Hydro Tasmania have recently repaired potholes and laid new gravel on the Lake Augusta Dam road. This has improved the road for the upcoming summer season of fishing in the Western Lakes area. All users should drive slowly to avoid damaging the road surface, to reduce road kill and potential damage to vehicles.
The Central Highlands of Tasmania are a rugged area with impressive scenery and world class trout fishing in the thousands of lakes and tarns. The TASMAP Highland Lakes Map covers most of the plateau, it shows all of the lakes, how to get there along with launching facilities, accommodation, camping and caravan areas, fuel supplies and services. The reverse side features updated, detailed notes and maps covering the prime fishing lakes. The notes are packed with valuable information on regulations, fish types and the best fishing locations and methods. The 2013 edition is available for purchase from the TASMAP e-shop - www.tasmap.tas.gov.au for $9.95, or at your local Service Tasmania outlet.
The 2013 whitebait fishing season which opened 1 October concludes at midnight tonight 11 November 2013. The season operates according to the Whitebait Fishery Management Plan 2011-2015 for a six week season 1 October to 11 November each year.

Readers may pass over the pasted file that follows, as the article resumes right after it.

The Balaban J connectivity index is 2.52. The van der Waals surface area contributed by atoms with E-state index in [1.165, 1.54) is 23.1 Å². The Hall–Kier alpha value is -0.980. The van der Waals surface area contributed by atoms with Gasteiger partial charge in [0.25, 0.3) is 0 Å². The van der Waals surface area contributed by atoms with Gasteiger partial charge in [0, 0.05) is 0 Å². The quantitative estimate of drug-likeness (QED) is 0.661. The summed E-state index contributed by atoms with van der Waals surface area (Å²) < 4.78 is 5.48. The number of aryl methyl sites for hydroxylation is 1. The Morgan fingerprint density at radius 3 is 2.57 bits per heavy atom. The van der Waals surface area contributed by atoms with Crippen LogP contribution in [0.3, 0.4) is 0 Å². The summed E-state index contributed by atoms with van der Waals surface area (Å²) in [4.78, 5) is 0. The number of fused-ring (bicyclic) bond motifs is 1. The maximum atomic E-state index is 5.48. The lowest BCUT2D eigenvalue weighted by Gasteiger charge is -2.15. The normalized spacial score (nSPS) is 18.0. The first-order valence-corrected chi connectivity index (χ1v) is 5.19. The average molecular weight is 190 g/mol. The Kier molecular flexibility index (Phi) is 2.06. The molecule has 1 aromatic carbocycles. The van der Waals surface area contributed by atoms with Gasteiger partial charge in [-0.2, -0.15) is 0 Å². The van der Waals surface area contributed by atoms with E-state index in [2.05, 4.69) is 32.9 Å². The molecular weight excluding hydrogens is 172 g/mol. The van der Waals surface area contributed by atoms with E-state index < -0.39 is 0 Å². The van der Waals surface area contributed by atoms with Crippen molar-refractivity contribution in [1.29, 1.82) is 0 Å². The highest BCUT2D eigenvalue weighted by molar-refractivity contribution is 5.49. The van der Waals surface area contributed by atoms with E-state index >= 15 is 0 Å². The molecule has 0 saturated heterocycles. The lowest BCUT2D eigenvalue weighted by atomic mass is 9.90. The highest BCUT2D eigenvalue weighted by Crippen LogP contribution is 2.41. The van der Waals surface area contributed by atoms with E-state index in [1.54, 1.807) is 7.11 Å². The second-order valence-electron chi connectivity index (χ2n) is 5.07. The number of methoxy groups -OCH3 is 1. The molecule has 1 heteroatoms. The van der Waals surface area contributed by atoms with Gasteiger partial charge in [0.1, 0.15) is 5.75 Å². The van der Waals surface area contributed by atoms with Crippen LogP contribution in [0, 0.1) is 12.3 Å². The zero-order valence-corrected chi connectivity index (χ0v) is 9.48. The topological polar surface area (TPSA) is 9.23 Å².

Tasmanian Irrigation conducts regular water quality monitoring at Craigbourne Dam. Last week (end of October 2013) the results of testing showed there was a bloom of blue-green algae at the dam.The results indicate that the bloom is currently non-toxic. Further testing will be undertaken this week (first week of November 2013)to monitor the situation. A sign has been erected at the dam to inform the public of the bloom. If the bloom turns toxic the signage will be changed to reflect this and a story will be posted on this website.
Inland Fisheries Service has assisted Parks and Wildlife Service to install new reserve signage at Little Pine Lagoon. The signs are in the new Parks blue and white colour palette and replace the old brown timber signs that had reached the end of their lifespan. The new signs advise visitors of reserve use regulations including fuel stove only* and dogs permitted if under effective control. The signs also identify facilities and areas for specific activities including boat launching, day use only areas, tent camping area and caravan and camper trailer area. To protect the lagoon environment an area on the road shore (Off the B11 Marlborough Road) has been reclassified from a camping area to a day use only area with all camping, caravans and camper trailer areas consolidated adjacent to the public toilets within the reserve. The signs reflect a significant investment and ongoing cooperation between the two agencies in managing the reserve areas surrounding this world class fishery that is the most popular fly fishing water in Tasmania. * fuel stove means a device for cooking that does not – (a) affect, or interact with, in any way, soil or vegetation; or (b) use or burn coal, wood, plant material or any other solid fuel;